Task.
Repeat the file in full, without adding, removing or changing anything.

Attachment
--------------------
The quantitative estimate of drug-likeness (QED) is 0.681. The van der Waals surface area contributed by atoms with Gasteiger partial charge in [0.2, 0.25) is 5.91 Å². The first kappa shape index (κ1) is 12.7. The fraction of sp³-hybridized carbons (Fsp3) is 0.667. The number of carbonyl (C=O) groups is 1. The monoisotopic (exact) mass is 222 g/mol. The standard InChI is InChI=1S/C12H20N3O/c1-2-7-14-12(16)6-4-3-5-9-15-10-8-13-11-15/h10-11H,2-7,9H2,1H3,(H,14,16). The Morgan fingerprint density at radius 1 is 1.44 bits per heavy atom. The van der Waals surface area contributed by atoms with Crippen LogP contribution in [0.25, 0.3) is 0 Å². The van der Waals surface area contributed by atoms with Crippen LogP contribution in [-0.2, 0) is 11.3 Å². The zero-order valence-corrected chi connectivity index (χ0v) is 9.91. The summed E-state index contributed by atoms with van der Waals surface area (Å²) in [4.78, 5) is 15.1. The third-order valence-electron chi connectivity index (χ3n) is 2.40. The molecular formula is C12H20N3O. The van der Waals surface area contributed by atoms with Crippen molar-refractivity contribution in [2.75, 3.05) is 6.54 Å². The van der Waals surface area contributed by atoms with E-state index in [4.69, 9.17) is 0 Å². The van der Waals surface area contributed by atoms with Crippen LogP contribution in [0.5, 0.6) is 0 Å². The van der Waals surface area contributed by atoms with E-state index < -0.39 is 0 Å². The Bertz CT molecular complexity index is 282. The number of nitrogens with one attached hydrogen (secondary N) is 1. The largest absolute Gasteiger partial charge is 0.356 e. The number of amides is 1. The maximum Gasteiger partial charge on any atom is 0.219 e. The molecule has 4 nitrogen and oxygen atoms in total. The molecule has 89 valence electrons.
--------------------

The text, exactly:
The quantitative estimate of drug-likeness (QED) is 0.681. The van der Waals surface area contributed by atoms with Gasteiger partial charge in [0.2, 0.25) is 5.91 Å². The first kappa shape index (κ1) is 12.7. The fraction of sp³-hybridized carbons (Fsp3) is 0.667. The number of carbonyl (C=O) groups is 1. The monoisotopic (exact) mass is 222 g/mol. The standard InChI is InChI=1S/C12H20N3O/c1-2-7-14-12(16)6-4-3-5-9-15-10-8-13-11-15/h10-11H,2-7,9H2,1H3,(H,14,16). The Morgan fingerprint density at radius 1 is 1.44 bits per heavy atom. The van der Waals surface area contributed by atoms with Crippen LogP contribution in [0.25, 0.3) is 0 Å². The van der Waals surface area contributed by atoms with Crippen LogP contribution in [-0.2, 0) is 11.3 Å². The zero-order valence-corrected chi connectivity index (χ0v) is 9.91. The summed E-state index contributed by atoms with van der Waals surface area (Å²) in [4.78, 5) is 15.1. The third-order valence-electron chi connectivity index (χ3n) is 2.40. The molecular formula is C12H20N3O. The van der Waals surface area contributed by atoms with Crippen molar-refractivity contribution in [2.75, 3.05) is 6.54 Å². The van der Waals surface area contributed by atoms with E-state index in [4.69, 9.17) is 0 Å². The van der Waals surface area contributed by atoms with Crippen LogP contribution in [0.5, 0.6) is 0 Å². The van der Waals surface area contributed by atoms with E-state index < -0.39 is 0 Å². The Bertz CT molecular complexity index is 282. The number of nitrogens with one attached hydrogen (secondary N) is 1. The largest absolute Gasteiger partial charge is 0.356 e. The number of amides is 1. The maximum Gasteiger partial charge on any atom is 0.219 e. The molecule has 4 nitrogen and oxygen atoms in total. The molecule has 89 valence electrons.